March 2 2015 Latest news:
Monday, June 10, 2013
Whistle-blowers at the NHS should be encouraged to speak out without fear if patient care is suffering, a nursing leader says today.
Writing in the EDP, Karen Webb, the director of the Royal College of Nursing for the Eastern region, said it was vital that all nursing staff felt able to voice their concerns about anything that affects the safety of patients.
She warned that where thousands of nursing jobs were being lost, with many staff too scared to speak out, there was a danger that corners could be cut, and patients could suffer.
But she added that all registered nurses were required by their regulator, the Nursing and Midwifery Council, to “act without delay” if they believe patients were being put at risk.
She said: “Nurses need to report concerns to their managers in the first instance, they need to document concerns in patients’ notes, and to report incidents or near misses to their employer.
“One of the lessons of the Mid Staffs scandal is the need for staff to speak out when patient care is being compromised.
“The message from the RCN is that nurses have a duty to speak up for their patients and will be supported by us to do so.”
Her comments have been backed by Care Minister and North Norfolk MP Norman Lamb, who said: “I completely agree with her. It’s incredibly important that staff should be encouraged to speak up, if they have concerns.
“The staff surveys ask whether staff feel able to raise concerns. It’s possible to monitor whether there are any organisations where that may be difficult.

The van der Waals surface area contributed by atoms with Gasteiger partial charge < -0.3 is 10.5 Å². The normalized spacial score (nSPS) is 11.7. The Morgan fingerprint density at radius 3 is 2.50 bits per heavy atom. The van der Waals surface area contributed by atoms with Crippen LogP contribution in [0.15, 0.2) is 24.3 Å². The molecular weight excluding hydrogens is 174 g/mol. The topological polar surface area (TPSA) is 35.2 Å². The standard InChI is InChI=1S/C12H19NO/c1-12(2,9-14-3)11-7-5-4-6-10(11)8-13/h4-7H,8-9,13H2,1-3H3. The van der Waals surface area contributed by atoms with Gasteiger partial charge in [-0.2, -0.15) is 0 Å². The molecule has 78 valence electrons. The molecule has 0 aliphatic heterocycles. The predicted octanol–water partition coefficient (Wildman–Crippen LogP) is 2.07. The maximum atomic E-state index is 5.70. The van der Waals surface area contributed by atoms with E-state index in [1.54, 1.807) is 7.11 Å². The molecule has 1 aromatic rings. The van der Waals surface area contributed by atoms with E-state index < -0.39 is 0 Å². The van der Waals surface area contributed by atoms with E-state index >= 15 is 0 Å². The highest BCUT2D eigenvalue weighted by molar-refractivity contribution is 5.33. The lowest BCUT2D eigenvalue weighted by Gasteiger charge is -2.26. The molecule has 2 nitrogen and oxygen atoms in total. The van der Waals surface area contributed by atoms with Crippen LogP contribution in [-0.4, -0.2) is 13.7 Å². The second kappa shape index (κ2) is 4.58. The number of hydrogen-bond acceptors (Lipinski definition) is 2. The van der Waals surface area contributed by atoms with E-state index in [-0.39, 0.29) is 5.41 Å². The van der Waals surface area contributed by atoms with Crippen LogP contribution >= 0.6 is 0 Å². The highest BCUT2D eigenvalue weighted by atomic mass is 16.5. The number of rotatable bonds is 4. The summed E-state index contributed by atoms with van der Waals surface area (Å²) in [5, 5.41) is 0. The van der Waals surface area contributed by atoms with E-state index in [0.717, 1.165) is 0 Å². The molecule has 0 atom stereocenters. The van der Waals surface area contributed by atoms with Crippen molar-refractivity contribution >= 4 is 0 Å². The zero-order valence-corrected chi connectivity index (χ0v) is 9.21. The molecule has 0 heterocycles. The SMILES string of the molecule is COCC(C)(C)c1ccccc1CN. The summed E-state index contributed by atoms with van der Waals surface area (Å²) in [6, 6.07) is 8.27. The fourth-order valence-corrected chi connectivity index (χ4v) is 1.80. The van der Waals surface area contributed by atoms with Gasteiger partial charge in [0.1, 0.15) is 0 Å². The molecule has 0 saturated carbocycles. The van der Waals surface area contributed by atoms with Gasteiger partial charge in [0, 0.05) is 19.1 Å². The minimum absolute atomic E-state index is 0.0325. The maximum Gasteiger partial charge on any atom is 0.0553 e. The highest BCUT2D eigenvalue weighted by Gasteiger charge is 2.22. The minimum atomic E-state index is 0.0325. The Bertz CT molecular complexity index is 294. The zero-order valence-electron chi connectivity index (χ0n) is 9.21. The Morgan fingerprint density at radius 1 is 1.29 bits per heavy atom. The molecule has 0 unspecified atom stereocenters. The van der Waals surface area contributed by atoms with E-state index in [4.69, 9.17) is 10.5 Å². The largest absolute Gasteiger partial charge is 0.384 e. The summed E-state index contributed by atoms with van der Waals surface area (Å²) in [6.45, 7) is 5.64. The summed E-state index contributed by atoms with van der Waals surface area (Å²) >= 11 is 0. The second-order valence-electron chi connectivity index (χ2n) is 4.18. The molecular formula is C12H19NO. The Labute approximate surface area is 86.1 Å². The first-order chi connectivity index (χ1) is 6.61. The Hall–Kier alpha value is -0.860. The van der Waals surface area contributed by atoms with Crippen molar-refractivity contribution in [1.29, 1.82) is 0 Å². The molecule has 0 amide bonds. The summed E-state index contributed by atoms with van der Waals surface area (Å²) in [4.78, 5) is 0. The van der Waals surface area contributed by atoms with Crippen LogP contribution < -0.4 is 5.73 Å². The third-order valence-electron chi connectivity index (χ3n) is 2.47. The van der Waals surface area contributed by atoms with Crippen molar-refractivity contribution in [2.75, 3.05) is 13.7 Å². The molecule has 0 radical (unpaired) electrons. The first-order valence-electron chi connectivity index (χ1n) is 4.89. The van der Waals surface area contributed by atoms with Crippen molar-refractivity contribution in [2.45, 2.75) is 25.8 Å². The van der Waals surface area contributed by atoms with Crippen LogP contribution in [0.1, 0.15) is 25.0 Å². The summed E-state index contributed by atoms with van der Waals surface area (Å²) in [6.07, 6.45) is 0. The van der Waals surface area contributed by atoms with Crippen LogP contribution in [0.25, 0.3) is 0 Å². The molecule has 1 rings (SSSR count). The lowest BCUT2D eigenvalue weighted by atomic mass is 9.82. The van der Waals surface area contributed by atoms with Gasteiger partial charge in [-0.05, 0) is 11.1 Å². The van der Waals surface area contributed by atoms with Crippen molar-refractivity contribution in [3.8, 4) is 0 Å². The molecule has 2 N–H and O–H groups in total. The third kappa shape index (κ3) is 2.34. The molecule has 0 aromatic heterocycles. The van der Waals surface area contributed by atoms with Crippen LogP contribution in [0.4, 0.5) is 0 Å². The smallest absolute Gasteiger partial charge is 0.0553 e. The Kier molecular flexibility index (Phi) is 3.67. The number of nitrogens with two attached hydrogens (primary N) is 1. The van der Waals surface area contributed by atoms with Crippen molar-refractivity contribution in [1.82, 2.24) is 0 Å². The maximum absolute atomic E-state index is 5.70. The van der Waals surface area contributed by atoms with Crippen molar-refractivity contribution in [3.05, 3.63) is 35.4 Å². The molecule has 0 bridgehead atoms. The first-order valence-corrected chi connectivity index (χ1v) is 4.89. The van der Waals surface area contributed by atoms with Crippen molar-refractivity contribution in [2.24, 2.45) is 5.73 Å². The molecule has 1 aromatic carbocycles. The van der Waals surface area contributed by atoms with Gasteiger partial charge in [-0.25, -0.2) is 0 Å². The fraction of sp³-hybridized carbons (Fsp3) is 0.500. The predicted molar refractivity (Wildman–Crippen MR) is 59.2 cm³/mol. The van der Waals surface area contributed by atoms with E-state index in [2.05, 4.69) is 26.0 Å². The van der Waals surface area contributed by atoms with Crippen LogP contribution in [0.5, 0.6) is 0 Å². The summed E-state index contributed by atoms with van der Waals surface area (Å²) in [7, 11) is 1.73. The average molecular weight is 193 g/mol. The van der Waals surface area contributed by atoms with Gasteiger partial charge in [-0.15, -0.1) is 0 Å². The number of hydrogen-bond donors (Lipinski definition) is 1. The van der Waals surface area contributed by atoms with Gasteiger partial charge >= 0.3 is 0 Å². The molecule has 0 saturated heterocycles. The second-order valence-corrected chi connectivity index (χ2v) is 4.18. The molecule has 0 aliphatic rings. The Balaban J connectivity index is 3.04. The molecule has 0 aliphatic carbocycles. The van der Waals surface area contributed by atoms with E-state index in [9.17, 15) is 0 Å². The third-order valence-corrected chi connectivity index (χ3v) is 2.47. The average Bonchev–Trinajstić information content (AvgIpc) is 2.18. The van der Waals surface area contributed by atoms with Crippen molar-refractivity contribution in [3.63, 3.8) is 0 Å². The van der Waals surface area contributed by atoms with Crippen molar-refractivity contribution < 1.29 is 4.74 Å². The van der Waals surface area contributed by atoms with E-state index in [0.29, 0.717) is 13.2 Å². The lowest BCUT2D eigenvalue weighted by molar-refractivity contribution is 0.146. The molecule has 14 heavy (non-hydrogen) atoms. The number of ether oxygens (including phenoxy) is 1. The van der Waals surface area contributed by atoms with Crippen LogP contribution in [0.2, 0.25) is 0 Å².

“I’m very pleased we are legislating to introduce in statute a duty of candour that requires hospitals to be open with relatives if mistakes have been made that might have resulted in deaths or serious injuries.
“In every way we are making it absolutely clear that there should be a culture of openness, and staff should be encouraged to speak out.”
Concern over staff being allowed to speak out emerged after the Mid Staffs scandal, in which hundreds of patients are believed to have died because of poor care. It later emerged that millions had been spent on compromise agreements with staff leaving the NHS, most of which were believed to contain clauses to stop whistle-blowers from speaking out.
Under Section 21 of Agenda for Change NHS staff have both a right and a duty to raise concerns in the public interest and RCN members can also report concerns to their local rep. Nurses can also call the RCN Speaking Out hotline on 0345 772 6300.
cross ref to her letter on page 32 of EDP